I started clogging up my FB feed by posting my favorites, #watchthis!, including this most excellent talk by Chris Burkard on “The Joy of Surfing in Ice Cold Water” (http://www.ted.com/talks/chris_burkard_the_joy_of_surfing_in_ice_cold_water) or “Inside the Mind of a Master Procrastinator” (https://pc.tedcdn.com/talk/podcast/2016/None/TimUrban_2016-480p.mp4) in which Tim Urban who, while also supposed to be writing his TED talk, admits to pulling up the map of India on Google Earth and zooming in to the bottom of the country, like 200 feet above the ground, and spending the next 2.5 hours scrolling up to the top “to get a better feel for India”. And I could totally relate. I nodded with solidarity when he said that when he was invited to do his talk, he thought, “Yes, it’s always been a dream of mine to have done a ted talk in my past!” Only now his dream had come true. I still had work to do.
I was learning. But I inadvertently took Tim’s talk to heart, providing myself with SO many interesting distractions it seemed my goal was actually to earn a Masters degree in Procrastination. I read Google Alerts from Chile and crocodile updates from Costa Rica and availed myself of new breakthroughs in anti-aging. I battled pantry moths and bought moth traps and two pairs of boots on Amazon. I wrote two essays, submitted one photo to a contest, and turned in the manuscript of my next book to be edited. We went to Maine to pick apples and pumpkins, climb Mt. Pisgah, and help my dad close up for the winter. My friend’s only child died in his 30’s from cancer and my cousin ended his life at age 20. Another friend miscarried twins and 64 bereaved moms were added to the closed FB group for Miscarriage and Stillbirth that I co-moderate for The Compassionate Friends. All of these things filtered through my thoughts about my message. It was time to get to it.
I took seven pages of notes on how to write/give a TED talk and wrote eight versions of an eight-paged talk called Just Keep Swimming that, like this essay, was about twice as long as the allotted time. I sent it to Hannah and Christiana and the very same Alicia from paragraph two to edit as they gathered in Oregon to run a half-marathon. I traded edits with my friend, Kim, who was doing her own TEDx talk in New Bedford. All agreed with the voice of Joyce Maynard that lives in my writer’s head—Start Over. Back in my basement I stared at a blank Word document and agonized over these two questions: What is my IDEA worth sharing? Is this too much about ME? I studied my notes over and over, notes like this: The primary goal of your talk is to communicate an idea effectively, not to tell a story or to evoke emotions. These are tools, not an end in themselves. I tried to force my wandering way of writing into this neat TED outline:
- Start by making your audience care, using a relatable example or an intriguing idea.
- Explain your idea clearly and with conviction.
- Describe your evidence and how and why your idea could be implemented.
- End by addressing how your idea could affect your audience if they were to accept it.
I started over.
Three weeks out from the event, I ditched the whole Just Keep Swimming theme, switching to Why We Should Share Our Stories, and it all came together. I fine-tuned my words into a ten-minute speech to be followed by the five-minute dance, allowing for three minutes of the unknown to make it under the official 18 minutes allotted by TED. It was an idea worth sharing.
Then I began practicing. We had to memorize our speeches, no notes, no teleprompter, which was probably the most daunting part of the whole experience. I hadn’t memorized anything in decades. I divided my speech into nine sections, highlighted key words, and imagined moving between three locations on stage, even though we were forbidden to step off the round red rug that is the hallmark of all TED talks. And I practiced everywhere I went. In every room in my house, while driving, while waiting in the parking lot for Isaiah to get a haircut, while waiting in the parking lot for Bella at dance, and, the best place of all—while swimming every day in the ocean. In the fall. In New England. In case you’re reading this in the future.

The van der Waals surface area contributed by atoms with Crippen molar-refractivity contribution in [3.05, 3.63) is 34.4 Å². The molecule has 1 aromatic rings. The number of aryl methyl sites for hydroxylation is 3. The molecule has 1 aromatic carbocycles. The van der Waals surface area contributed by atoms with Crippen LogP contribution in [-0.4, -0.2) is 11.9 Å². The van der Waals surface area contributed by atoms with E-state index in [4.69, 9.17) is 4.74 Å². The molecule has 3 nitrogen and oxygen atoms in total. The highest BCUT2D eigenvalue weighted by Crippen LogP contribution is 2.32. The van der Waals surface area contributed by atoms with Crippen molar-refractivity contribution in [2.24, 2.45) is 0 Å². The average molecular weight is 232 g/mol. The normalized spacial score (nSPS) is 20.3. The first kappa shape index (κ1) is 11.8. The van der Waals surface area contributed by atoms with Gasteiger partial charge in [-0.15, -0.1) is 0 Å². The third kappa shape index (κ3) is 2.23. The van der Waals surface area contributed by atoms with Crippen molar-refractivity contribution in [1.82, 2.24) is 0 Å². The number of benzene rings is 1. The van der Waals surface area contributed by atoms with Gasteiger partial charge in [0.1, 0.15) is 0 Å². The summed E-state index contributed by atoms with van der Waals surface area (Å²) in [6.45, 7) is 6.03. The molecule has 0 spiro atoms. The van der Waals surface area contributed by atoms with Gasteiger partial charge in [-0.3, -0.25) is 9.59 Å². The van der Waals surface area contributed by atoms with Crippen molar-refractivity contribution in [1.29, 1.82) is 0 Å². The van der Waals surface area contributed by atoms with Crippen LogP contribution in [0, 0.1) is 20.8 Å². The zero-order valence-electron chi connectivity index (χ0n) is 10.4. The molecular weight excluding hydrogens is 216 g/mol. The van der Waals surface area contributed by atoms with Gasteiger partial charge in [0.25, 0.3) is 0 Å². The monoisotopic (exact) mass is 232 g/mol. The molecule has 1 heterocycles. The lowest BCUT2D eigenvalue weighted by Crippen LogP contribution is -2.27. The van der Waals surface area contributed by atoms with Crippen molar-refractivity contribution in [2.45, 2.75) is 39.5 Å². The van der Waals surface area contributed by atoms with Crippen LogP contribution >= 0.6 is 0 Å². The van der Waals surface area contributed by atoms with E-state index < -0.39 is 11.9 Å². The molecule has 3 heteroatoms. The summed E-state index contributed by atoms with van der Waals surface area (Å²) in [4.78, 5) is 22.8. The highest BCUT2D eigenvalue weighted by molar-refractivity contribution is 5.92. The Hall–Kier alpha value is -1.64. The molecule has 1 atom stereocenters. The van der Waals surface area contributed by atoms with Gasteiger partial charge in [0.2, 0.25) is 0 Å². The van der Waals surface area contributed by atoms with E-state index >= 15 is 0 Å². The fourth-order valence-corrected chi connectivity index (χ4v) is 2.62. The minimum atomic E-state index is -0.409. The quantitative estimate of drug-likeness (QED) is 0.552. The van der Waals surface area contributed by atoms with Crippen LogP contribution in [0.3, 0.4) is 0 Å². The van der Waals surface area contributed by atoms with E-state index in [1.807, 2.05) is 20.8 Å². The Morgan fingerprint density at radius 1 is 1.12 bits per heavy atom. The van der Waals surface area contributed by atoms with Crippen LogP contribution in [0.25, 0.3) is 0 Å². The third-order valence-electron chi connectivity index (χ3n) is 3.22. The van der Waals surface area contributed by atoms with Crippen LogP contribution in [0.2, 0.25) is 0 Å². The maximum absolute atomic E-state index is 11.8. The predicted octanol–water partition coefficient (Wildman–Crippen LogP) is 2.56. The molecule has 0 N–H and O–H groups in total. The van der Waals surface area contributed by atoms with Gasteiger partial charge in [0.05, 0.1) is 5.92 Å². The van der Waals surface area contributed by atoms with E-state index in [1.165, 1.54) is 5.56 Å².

On Saturday, two weeks before the event, I swam alone at Third Beach. It was forecasted to be the last warm day of the week and I didn’t want to miss it in spite of ominous clouds threatening all around. “Let’s pretend we’re at a cocktail party,” I said in my head as I swam down the shore to Peabody’s Beach. I liked the idea of walking onstage with a glass of wine, just in case I needed it. Because, as I’d say, “I am Irish, after all.” Every day in the ocean is different and even though the water had been crystal clear two days prior, the visibility was so poor I could barely see my hand. I turned around at the end of the beach and was returning along the shore, reciting the darkest part of my speech about Noah and Jonah’s deaths, when all of a sudden the water turned black! I looked up to see that the clouds had grown to cover the sky and it was now raining, precisely fitting the mood of the story at that moment. I swam on.
A few days later, the air was a chilly 47 degrees but it was sunny with clear skies and the sea was calm. Billie and I headed into the ocean at Second Beach, also cold, but “once you’re in, you’re in” is our motto. We swam east through crystal clear water that always feels like a gift to me as I swim with a mask and snorkel and watching the bottom gives me something to look at. We swam all the way down to Sachuest Point, the furthest we’d ever gone this fall, and on the way back I was reciting the introduction to Epilogue, fittingly the final section of my speech. I was saying how you should share your stories because you never know where that path will lead and just as I recited, “it might simply be amazing!” I swam over a gorgeous pink jellyfish, probably a lion’s mane, definitely a stinger, but beautiful. I stopped to admire it ballooning its slightly striped hood, tentacles moving gracefully below, and the timing could not have been more perfect. “Indeed,” I thought to myself, “simply amazing!”